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Chapter © 2010 South-Western, Cengage Learning Problems with Credit 19.1 19.1 Solving Credit Problems 19.2 19.2 Bankruptcy as an Option 19
© 2010 South-Western, Cengage Learning SLIDE 2 Chapter 19 Lesson 19.1 Solving Credit Problems GOALS Discuss good credit management rules and warning signs that you are overextended. List sources of credit advice. Explain how to avoid credit scams.
© 2010 South-Western, Cengage Learning SLIDE 3 Chapter 19 Credit Management Exercising good credit management means following an individual plan for using credit wisely. It involves recognizing your limits and planning your use of credit.
© 2010 South-Western, Cengage Learning SLIDE 4 Chapter 19 The 20/10 Rule The 20/10 Rule is a plan to limit the use of credit to no more than 20 percent of your yearly take-home pay, with payments of no more than 10 percent of monthly take home pay. Mortgage loans and monthly payment commitments for housing are not included in these limits. However, all other types of borrowing are included in the limits of the 20/10 Rule.
© 2010 South-Western, Cengage Learning SLIDE 5 Chapter 19 Danger Signs You pay for everything with credit. You often pay late or at the end of the grace period. You often pay one credit card by shifting the balance to another. You worry about how you will be able to pay your bills. You recognize that if an emergency arises, you would have inadequate unused credit to take care of it.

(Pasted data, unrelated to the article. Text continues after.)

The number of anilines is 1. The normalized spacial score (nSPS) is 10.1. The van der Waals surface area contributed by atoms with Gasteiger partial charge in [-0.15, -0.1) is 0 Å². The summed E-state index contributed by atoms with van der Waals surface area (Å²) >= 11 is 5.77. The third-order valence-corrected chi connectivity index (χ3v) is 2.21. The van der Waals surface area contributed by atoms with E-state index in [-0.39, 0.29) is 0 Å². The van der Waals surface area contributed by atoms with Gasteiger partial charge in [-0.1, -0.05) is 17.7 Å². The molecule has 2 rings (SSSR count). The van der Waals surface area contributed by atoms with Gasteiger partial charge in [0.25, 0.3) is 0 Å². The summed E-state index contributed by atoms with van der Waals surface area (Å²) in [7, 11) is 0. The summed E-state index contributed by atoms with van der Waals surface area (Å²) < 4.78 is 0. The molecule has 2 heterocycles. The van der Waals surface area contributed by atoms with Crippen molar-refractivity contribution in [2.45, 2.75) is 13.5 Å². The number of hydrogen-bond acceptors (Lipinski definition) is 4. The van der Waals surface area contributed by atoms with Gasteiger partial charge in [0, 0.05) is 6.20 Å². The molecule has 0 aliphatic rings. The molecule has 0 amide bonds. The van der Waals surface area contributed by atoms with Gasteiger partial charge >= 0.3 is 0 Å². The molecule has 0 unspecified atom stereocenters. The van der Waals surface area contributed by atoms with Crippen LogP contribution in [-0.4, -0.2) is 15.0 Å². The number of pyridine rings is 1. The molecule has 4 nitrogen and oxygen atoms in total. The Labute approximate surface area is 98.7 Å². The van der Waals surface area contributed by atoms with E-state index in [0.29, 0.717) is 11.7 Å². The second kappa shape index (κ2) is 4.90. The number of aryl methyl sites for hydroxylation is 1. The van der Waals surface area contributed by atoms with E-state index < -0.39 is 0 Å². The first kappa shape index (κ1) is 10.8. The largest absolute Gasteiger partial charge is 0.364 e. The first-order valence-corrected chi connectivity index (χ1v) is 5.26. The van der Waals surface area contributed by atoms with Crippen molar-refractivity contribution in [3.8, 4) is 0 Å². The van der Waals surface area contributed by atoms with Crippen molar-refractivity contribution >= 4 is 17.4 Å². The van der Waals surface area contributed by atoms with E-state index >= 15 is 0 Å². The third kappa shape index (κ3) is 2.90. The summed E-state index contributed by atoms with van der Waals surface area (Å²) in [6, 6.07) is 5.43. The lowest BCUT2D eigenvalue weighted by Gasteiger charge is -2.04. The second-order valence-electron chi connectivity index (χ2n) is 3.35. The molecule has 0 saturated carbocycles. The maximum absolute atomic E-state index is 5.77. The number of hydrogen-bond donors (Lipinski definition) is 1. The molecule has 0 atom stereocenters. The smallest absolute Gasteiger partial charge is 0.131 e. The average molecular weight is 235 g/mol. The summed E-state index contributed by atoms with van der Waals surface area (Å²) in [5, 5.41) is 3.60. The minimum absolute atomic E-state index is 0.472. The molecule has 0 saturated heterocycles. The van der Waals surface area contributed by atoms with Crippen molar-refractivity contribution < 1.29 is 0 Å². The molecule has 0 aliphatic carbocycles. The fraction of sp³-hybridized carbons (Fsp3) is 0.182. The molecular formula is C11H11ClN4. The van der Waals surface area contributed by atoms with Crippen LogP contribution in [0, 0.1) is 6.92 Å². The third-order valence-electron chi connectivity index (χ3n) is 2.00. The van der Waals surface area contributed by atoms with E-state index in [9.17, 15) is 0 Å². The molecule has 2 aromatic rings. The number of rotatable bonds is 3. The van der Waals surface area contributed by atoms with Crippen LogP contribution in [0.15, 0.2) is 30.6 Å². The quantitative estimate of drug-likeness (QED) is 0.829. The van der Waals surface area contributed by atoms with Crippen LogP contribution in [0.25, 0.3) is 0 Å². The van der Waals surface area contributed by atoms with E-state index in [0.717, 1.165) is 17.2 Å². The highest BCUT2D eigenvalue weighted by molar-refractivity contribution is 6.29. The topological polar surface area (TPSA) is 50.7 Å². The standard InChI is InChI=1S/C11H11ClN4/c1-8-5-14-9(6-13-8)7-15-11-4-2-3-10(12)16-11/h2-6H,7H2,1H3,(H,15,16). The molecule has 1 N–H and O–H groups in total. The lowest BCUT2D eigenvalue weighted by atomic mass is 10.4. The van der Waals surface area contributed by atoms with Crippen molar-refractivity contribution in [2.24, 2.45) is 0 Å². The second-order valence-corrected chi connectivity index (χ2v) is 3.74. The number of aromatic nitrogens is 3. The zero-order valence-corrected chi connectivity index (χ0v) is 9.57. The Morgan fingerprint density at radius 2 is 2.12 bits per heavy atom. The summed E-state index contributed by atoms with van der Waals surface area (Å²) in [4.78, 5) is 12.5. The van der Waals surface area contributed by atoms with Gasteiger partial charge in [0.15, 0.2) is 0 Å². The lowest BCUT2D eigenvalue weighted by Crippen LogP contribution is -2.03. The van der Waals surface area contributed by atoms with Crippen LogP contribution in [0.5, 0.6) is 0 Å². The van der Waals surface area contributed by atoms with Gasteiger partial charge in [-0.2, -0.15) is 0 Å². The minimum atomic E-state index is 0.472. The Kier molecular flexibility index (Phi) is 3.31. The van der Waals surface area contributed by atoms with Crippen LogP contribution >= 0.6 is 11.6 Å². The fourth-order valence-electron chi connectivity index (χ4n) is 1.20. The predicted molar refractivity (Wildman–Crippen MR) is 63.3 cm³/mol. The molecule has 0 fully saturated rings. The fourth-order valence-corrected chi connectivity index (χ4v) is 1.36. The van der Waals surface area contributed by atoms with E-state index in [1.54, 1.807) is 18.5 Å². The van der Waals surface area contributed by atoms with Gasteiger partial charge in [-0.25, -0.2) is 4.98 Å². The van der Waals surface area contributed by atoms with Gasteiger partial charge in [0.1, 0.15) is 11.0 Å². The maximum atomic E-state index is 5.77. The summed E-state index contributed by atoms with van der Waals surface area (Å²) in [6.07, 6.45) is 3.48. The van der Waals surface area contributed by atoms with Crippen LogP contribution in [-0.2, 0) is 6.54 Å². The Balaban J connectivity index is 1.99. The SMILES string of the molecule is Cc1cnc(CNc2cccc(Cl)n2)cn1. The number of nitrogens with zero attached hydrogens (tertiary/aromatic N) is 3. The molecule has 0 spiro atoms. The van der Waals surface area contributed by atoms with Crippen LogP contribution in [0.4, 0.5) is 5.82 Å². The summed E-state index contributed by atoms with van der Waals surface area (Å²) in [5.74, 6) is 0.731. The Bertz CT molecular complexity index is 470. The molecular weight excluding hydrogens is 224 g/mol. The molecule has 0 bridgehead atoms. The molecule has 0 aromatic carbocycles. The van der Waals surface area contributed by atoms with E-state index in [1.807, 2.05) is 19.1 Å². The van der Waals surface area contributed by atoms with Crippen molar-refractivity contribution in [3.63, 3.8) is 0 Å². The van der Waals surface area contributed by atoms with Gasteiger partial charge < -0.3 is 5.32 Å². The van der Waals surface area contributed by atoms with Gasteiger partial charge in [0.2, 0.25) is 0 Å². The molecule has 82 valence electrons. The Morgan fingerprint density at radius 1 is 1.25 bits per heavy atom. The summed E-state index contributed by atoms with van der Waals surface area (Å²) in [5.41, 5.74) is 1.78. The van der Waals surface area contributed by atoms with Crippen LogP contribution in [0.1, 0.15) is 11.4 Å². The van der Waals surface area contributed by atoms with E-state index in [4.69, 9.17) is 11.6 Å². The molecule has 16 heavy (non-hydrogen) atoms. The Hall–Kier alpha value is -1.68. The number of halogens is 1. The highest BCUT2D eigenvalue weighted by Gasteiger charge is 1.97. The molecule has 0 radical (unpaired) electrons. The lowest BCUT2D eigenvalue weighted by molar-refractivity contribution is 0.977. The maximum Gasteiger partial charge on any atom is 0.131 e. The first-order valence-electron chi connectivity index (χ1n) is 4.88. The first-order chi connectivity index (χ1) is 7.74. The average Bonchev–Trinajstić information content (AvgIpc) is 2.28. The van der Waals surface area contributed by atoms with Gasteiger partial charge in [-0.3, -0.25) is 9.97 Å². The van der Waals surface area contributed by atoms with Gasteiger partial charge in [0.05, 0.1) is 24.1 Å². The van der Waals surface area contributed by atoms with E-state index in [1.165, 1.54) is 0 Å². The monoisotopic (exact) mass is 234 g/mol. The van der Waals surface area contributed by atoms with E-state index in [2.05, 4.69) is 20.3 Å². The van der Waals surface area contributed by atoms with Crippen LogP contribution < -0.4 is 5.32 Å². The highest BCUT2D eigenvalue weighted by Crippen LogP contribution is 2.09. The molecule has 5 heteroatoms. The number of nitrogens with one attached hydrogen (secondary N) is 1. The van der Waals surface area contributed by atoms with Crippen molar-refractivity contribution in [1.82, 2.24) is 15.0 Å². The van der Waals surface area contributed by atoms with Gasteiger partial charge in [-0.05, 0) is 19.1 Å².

© 2010 South-Western, Cengage Learning SLIDE 6 Chapter 19 Danger Signs Your credit cards are all near the limit. Your credit card companies are raising the interest rates because of late payments and charges that have exceeded your credit limit. You must time your payments carefully because otherwise you would not have enough income to pay your bills. You skip some payments in order to make other payments. Your credit rating is falling because you have too much credit. (continued)